This is from the 2014 Richard Hillary Memorial Lecture, Oxford, given by Will Self.
In Understanding Media, Marshall McLuhan writes about what he terms the “unified electrical field”. This manifestation of technology allows people to “hold” and “release” information at a distance; it provides for the instantaneous two-way transmission of data; and it radically transforms the relationship between producers and consumers — or, if you prefer, writers and readers.
- In the late 20th century, a culture typified by a consumerist ethic was convinced that it — that we — could have it all. This “having it all” was even ascribed its own cultural era: the postmodern. We weren’t overtaken by new technologies, we simply took what we wanted from them, and collaged these fragments together, using the styles and modes of the past as a framework of ironic distancing: hence the primacy of the message was reasserted over its medium.
- The literary critic Robert Adams observed that if postmodernism was to be regarded as a genuine cultural era, then it made modernism itself a strangely abbreviated one.
- If — as many seem keen to assert — postmodernism has already run its course, then what should we say has replaced it, post-postmodernism, perhaps?
- The crisis registered in the novel form in the early 1900s continues apace. The use of montage for transition; the telescoping of fictional characters into their streams of consciousness; the abandonment of the omniscient narrator; the inability to suspend disbelief in the artificialities of plot.
- So it was with the novel: we may not have known altogether how to mae it novel again, but we knew it couldn’t go the way of Hollywood. Now film, too, is losing its narrative hegemony, and so the novel is also in ineluctable decline.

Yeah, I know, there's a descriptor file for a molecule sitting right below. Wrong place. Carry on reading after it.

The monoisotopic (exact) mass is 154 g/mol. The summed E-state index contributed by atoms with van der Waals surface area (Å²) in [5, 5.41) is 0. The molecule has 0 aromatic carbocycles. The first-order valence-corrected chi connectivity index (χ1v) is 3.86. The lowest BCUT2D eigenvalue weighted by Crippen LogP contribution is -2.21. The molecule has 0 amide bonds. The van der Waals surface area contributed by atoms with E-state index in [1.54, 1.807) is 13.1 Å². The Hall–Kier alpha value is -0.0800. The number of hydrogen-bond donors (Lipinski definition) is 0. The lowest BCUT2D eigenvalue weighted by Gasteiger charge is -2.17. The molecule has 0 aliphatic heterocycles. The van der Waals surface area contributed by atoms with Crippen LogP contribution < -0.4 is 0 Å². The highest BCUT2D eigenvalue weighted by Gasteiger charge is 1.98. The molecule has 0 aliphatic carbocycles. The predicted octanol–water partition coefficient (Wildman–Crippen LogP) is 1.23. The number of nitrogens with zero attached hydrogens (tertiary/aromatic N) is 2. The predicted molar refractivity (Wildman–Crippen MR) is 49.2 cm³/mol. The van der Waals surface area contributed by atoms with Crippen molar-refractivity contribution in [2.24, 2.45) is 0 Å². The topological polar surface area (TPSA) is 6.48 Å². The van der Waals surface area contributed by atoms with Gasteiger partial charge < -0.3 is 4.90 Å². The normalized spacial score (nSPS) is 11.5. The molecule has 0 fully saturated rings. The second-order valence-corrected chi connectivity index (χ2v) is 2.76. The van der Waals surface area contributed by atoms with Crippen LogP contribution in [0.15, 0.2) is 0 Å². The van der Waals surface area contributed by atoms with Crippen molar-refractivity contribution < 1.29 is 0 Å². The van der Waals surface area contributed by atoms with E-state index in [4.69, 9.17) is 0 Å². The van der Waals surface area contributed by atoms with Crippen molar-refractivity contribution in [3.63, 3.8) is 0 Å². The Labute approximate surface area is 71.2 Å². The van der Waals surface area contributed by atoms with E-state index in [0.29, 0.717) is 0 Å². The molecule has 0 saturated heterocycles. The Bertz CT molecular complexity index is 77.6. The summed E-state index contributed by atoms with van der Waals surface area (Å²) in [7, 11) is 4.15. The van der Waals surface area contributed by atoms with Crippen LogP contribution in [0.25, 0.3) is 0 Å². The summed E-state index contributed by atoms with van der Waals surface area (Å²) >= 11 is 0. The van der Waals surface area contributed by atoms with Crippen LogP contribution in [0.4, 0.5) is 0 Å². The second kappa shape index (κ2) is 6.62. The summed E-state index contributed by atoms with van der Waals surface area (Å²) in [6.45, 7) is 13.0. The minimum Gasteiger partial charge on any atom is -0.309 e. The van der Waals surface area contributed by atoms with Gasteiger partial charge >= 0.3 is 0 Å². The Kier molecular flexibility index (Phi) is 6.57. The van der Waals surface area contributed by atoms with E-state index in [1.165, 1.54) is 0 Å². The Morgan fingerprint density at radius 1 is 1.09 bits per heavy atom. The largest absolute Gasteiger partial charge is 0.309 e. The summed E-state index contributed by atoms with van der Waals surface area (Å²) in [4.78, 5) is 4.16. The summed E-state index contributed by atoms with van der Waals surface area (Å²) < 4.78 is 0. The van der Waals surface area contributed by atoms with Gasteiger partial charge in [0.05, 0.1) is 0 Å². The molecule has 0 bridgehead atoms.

- The new media: the web was there to provide instant literalism: the work of the imagination, which needs must be fanciful, was at a few keystrokes reduced to factualism.
- In the conflict between the medium and the message, in the long run it’s always the medium that wins.
- Novelists who cannot make a living from their work become teachers of creative writing.
- Teaching creative writing: getting paid for the midwifery of stillborn novels.
- Facebook links embedded in digitised texts encourage readers to ‘share’ their insights, writing and reading have become the solitary acts of social beings. And we all know how social beings tend to regard solitary acts — as perversities, if not outright perversions.
- The current resistance of a lot of the literate public to difficulty in the form [the novel] is only a subconscious response to having a moribund message pushed at them.